Climate change could be reducing biodiversity and posing “significant challenges” to the survival of marine life in the Arctic Ocean, according to a new study.
The unique research – the first to study the effects of global warming on the Arctic Ocean across all seasons – aimed to learn more about the impacts on the polar marine ecosystem of the “most rapid warming trend in at least the past 1,450 years”.
The some 350 researchers from 10 science teams across 27 countries spent 293 days in 2007-8 in the Southern Beaufort Sea onboard the research icebreaker Amundsen examining everything from ocean current to ice algae and beluga whales.
The study, released at the Polar Year conference in Montreal this week (April 22–27) found that as ice coverage and thickness have reached record lows in the last decade, the energy dynamic of the Arctic Ocean has changed, producing profound effects for weather, ocean current and plant and animal life.
With increased penetration of solar energy and warmer ocean surface water, the researchers found a significant rise in biological production in the Arctic Ocean.
As more solar energy hits open water, ice melt can also affect the carbon exchange between ocean and atmosphere, says the research. Longer, warmer summer can cause more CO2 to escape to the atmosphere while in winter the colder open water can absorb more.
While the researchers say they are still not sure how much CO2 is stored and released they discovered that the winter process could be just as important as the summer for carbon exchanges.
Changes in temperatures can also bring mixed results for biodiversity. While the increased presence of eddies, or spinning underwater currents, observed by the researchers could introduce more nutrients to the water and increase populations of fish, warmer temperatures have also allowed invasive species to migrate north – putting unique Arctic species at risk.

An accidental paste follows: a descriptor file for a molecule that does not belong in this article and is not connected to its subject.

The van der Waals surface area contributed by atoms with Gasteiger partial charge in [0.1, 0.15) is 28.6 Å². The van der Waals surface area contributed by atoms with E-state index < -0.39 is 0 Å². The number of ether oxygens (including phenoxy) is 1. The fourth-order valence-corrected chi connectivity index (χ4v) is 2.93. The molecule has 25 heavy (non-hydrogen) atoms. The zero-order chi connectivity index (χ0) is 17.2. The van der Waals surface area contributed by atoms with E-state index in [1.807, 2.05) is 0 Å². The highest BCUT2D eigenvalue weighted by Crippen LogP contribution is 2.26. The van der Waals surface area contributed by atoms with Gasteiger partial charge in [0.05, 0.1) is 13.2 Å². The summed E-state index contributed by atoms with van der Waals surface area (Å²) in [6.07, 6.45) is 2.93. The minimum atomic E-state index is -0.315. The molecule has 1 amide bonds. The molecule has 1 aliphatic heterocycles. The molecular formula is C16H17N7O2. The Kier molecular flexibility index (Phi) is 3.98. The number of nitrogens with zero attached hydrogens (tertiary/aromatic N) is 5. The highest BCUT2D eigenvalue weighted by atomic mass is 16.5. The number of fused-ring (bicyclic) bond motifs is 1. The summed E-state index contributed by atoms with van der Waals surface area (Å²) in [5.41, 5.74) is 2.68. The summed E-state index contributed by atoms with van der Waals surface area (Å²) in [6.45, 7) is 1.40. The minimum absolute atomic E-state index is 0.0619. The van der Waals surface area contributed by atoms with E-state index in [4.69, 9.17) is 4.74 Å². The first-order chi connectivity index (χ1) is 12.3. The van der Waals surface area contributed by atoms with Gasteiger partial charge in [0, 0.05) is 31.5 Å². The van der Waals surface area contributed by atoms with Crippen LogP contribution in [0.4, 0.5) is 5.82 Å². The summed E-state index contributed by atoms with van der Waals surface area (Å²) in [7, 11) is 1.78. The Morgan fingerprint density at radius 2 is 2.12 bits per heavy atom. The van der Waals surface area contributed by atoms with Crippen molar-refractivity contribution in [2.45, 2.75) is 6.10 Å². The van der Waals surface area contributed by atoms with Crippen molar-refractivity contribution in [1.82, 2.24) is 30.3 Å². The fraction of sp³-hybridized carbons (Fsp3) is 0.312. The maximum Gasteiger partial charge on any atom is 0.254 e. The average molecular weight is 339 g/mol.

The study also aimed to develop an extensive database of traditional knowledge from the Inuvialuit living in the Western Arctic and create a “Two Ways of Knowing” framework to integrate this knowledge with Western science.
The Polar Year conference taking place this week in Montreal brings together polar researchers from around the world.
Bucking the trend
In another study released at the conference – from the Arctic Council’s biodiversity working group, researchers argue that some fish and mammal species are actually increasing in the Arctic.
The research, a collaborative study from the Circumpolar Biodiversity Monitoring Programme, the Zoological Society of London and the World Wildlife Fund, examined 890 populations of 323 species of Arctic vertebrates.
They found that some fish populations had risen dramatically and that those living closer to the surface water were more susceptible to climate change than those living near the ocean bottom.
While some mammals were found by the study to be recovering from exploitation, rising populations of gray whales, bowhead whales and Greenlandic walruses have not yet returned to historical levels.
Meanwhile species of ring seal, beluga whale and thick-billed guillemot have declined.